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PBS, Masterpiece: Murder on the Orient Express

June 2, 2011

I cannot stop watching the most recent version of Agatha Christie’s, Murder on the Orient Express. Although I know if I were to see a behind the scenes DVD of the train shots, I would probably learn that the snow and all the rest of the background is all green screen. It looks so cold. Note the purple lips when people are standing in the cold. I can just imagine being on that cramp train stuck in a snowdrift with all of those characters and the only worry is how to warm the water for tea. Add that to the delicious fact that there is a murder, the murder of a horrible horrible child-killing murderer. Plus, a few deserving guffawing moments at hearing the various put on accents by actors playing characters from countries other than their mother countries.

I suppose one could say this is how camp is formulated.

The whole catholic sensibilities and guilt can be easily dismissed as the delusions of typical raving papists who land writing jobs. The same can be said for the Jews and Protestants when they have pen in hand. So droll. I suspect, but wonder if this religious claptrap is the work of Christie or the contemporary television writers. I will have to get my hands on a copy of the original novel.

Moreover, please spare me Poirot’s hypocrisy. When an alleged adulterous woman is stoned to death in the streets of Istanbul, he cannot bother to ignite sympathy and/or empathy. However, when the thought of twelve people getting together and murdering a for real for real child-killing murderer materializes, it is all “HOW DARE PEOPLE TAKE THE LAW IN THEIR OWN HANDS!” There is always a different standard when the “victim” is male. Paraphrasing Poirot, the “tainted” Istanbul woman should have known better. She understood when she broke the law, yet, what? The child murderer did not understand when he broke the law? Whatever Poirot. Tell it to your two equally sized boiled eggs.

10 Comments
  1. Mary Sunshine permalink
    June 2, 2011 9:32 pm

    Canadians aren’t allowed to watch it from that link, but I’ve found a torrent. 🙂

  2. la redactora permalink
    June 4, 2011 5:49 pm

    Even worse, occasionally people in NH will not be able to access, because they are “not in the country.”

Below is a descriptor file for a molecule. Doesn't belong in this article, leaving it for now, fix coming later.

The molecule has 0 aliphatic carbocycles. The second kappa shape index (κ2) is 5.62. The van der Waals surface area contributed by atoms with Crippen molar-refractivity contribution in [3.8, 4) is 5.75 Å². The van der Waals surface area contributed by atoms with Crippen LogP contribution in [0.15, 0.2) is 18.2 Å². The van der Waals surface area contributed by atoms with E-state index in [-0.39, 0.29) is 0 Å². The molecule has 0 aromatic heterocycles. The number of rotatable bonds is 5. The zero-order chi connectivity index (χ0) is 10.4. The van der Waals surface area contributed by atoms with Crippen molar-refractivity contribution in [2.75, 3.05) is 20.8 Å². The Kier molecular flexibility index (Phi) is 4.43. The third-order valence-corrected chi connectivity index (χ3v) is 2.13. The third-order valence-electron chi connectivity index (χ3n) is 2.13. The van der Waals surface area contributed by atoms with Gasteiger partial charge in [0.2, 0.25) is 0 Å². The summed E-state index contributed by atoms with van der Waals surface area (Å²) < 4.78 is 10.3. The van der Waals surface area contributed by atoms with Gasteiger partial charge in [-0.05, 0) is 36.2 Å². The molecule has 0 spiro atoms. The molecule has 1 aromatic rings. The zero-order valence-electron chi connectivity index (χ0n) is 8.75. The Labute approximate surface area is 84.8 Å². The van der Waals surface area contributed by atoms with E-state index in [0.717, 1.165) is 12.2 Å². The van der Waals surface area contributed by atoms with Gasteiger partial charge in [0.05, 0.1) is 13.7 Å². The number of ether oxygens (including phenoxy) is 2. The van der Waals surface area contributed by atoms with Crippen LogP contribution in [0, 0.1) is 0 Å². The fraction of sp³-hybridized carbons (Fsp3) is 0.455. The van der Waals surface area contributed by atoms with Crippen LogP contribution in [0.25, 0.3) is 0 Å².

Some general thoughts:

    1. Even though this was hardly a recommendation, I will watch it and comment here on it afterwards.
    2. I have never really understood “camp” or its appeal. Once, in a conversation with friends about such things, I said that it was loosely associated with gay men, and they thought I was taking them for a ride. It was only after I showed them the Wikipedia article that they (barely) believed me.

    • June 5, 2011 12:19 am

      Many gay men have made camp exclusively about them. They want to be marked as the witty ones in society. They want it bad, so bad. It is not good enough to be considered witty as an individual, they want the moniker as a class. I haven’t met a gay man ever in my life who didn’t think he had “keen wit,” or “acid wit,” or “_____ wit.”

      When you have to sell it honey, …………..

      It affects me the same way as when individual mothers attempt to own (inflict upon others) the “mama bear” label. No, you do not turn into a mama bear, you just turn into a person that no one wants to be around.

  3. la redactora permalink
    June 4, 2011 5:49 pm

    Also, *nothing* is more important than tea ;-).

  4. la redactora permalink
    June 5, 2011 1:30 am

    In my experience gay men aren’t witty, but cruel.

    • June 5, 2011 1:37 am

      My experience as well. There seems always to be a verbal sparring match whether you want to be part of it or not. It is as if a typical or tame conversation cannot take place. It has to be throwing shade or nothing. I haven’t witness the same when those same gay men talk to heterosexual men.

      It is similar to Joan Rivers’ humor. She can only deliver a joke at the expense of someone else, —usually a female.

  5. jilla permalink
    June 12, 2011 1:48 am

    la redactora I think we can agree.

    The latest Murder on… Kitty? Is it on now, and where Mary is a “torrent” and is that something I could use, free/

    I have here just watched Downton Abbey on your suggestion, followed by the new Upstairs Downstairs, and I have to say, Downton took it. I don’t know what the writers were doing in the last 30 mins or so of USDS, It was like a speeded up parody of trying to tie all the ends together. None of it believable. None of the characters made me care about them.It all seemed a rehash of the Elizabeth suffragette episodes, and the downstairs stories the same.

    Made me want to run out and rent the original again, but I’ll wait until the first blizzard. Although, maybe not then either, because the copies are so bad, unfocussed and faint that it really takes away.

    I did watch sometime during the last blizzard, The Duchess of Duke Street, and The Jewel in the Crown. PDG.

    (heads to freezer for piece of chocolate left over from Easter).

    • June 12, 2011 2:22 am

      Upstairs Downstairs (2011) was so bad I couldn’t bother even mentioning it. I did see the original from a library loan and the quality was pretty good. I also watched The Duchess of Duke Street which was okay enough to watch but frustrating from time to time. Her determination was unbelievable at times.

  6. Mary Sunshine permalink
    June 12, 2011 2:51 am

    Hi Jilla,

    It’ll probably be best if I do this with you tomorrow. It involves having a torrent-downloading app installed (bittorrent or microtorrent.) Then you go to a torrent search sight like isohunt or pirate bay. Search for the name of your movie. Then …. I’m too sleepy. I’ll do this with you on email in the morning.

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